5

On the heels of the double-presentation question, I'm curious about the best way to sever ties with a recruiter who has represented me in the past.

Let's say I was presented by this recruiter to a firm in January, but in the interim, have decided that I no longer wish for that recruiter to represent me. In addition, what if the aforementioned firm has a job opening in August that may be a fit?

Am I free to apply on my own? How do I need to communicate to the recruiter that the relationship is over? What implications are there for a conflict at the potential employer?

I have no contractual obligation to the recruiter, none of any kind. They've just presented me to their clients over the years. I don't exactly know how to communicate that I no longer wish to be a client to them and the firms they may have presented me to in the past.

  • 2
    Do you have any sort of contractual obligation to the recruiter? – jcmeloni Jul 9 '12 at 23:58
  • 1
    None. Other than they've presented me to their clients over the years. I don't exactly know how to communicate that I no longer wish to be a client to them and the firms they may have presented me to in the past. – ewwhite Jul 10 '12 at 0:01
  • 1
    Thanks for clarifying; @MathAttack's answer pretty well covers what I would say in this situation! – jcmeloni Jul 10 '12 at 10:44
10

Just say, "I'm no longer in the job market, and don't want my resume in circulation. Please contact me in advance before presenting me to anyone." Every time they ask you if they can send your resume to someone, before they share the name, politely say, "I'm sorry, but I'm not interested." Eventually they'll get the idea.

It is unethical to apply directly to a firm if the headhunter makes the introduction. If they give you a position or a firm that you are already aware of, you can say, "Thank you for the intro, but I already know of them"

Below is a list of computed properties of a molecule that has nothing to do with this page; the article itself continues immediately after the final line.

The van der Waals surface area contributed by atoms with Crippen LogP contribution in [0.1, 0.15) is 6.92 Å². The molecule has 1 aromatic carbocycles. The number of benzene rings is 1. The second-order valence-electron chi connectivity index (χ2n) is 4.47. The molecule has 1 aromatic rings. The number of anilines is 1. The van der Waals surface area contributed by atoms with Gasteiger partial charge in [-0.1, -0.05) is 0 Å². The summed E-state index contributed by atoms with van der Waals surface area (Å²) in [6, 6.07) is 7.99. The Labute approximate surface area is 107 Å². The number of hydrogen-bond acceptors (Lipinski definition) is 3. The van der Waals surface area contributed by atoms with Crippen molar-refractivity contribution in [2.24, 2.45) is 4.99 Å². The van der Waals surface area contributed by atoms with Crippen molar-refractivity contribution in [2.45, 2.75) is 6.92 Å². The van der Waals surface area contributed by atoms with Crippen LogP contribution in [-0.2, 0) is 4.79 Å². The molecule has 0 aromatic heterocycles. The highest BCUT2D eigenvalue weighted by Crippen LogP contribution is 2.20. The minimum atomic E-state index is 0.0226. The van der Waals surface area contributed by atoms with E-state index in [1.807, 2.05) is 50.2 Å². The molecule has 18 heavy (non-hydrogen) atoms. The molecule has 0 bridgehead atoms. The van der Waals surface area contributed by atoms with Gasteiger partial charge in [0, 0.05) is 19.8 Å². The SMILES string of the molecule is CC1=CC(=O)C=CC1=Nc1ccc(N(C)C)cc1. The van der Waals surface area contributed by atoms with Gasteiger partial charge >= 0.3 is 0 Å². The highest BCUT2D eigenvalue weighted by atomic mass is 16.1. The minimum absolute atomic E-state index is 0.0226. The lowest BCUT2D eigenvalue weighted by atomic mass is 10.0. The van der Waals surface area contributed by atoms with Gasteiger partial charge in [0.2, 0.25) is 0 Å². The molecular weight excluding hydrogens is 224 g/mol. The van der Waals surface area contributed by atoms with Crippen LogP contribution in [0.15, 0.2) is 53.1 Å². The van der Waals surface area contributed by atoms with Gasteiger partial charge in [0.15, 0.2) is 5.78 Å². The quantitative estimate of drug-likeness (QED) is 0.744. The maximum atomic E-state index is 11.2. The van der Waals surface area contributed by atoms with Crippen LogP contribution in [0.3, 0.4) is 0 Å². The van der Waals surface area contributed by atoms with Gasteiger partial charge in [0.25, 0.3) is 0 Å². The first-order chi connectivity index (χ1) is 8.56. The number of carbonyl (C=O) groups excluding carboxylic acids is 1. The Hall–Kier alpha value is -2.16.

I think the industry standard is not to chase the same firm for a year, but I'm not positive on this one. If it's a different job in a different department, and you're not using any connections they gave you, less could be ok. You can always tell the HR rep at the company, "I heard about you from X 7 months ago. I'm no longer working with that firm...." and then it puts this on their head.

The bottom line is that headhunters don't have much recourse when you go around them, but it's still poor form to violate the unspoken rules. At some point in your future one of them could be helpful.

  • 1
    It is not just unethical there may be remuneration required should you take a job with a firm that you were presented to through the recruiter. These can be very significant to an individual. Not to mention attorney fees for both sides if they choose to pursue the matter in court. – IDrinkandIKnowThings Jul 10 '12 at 13:08
  • 1
    @Chad: that will depend greatly on whether the OP signed any contract with the recruiter. – kevin cline Jul 10 '12 at 15:47
  • 1
    @kevincline - you might be surprised to find out that you do not even need to have signed anything in some places. Simply agreeing to utilize the offered services of the agency can act as binding consent. This is not true everywhere and in every situation. Which is why I used the word MAY above. – IDrinkandIKnowThings Jul 10 '12 at 15:53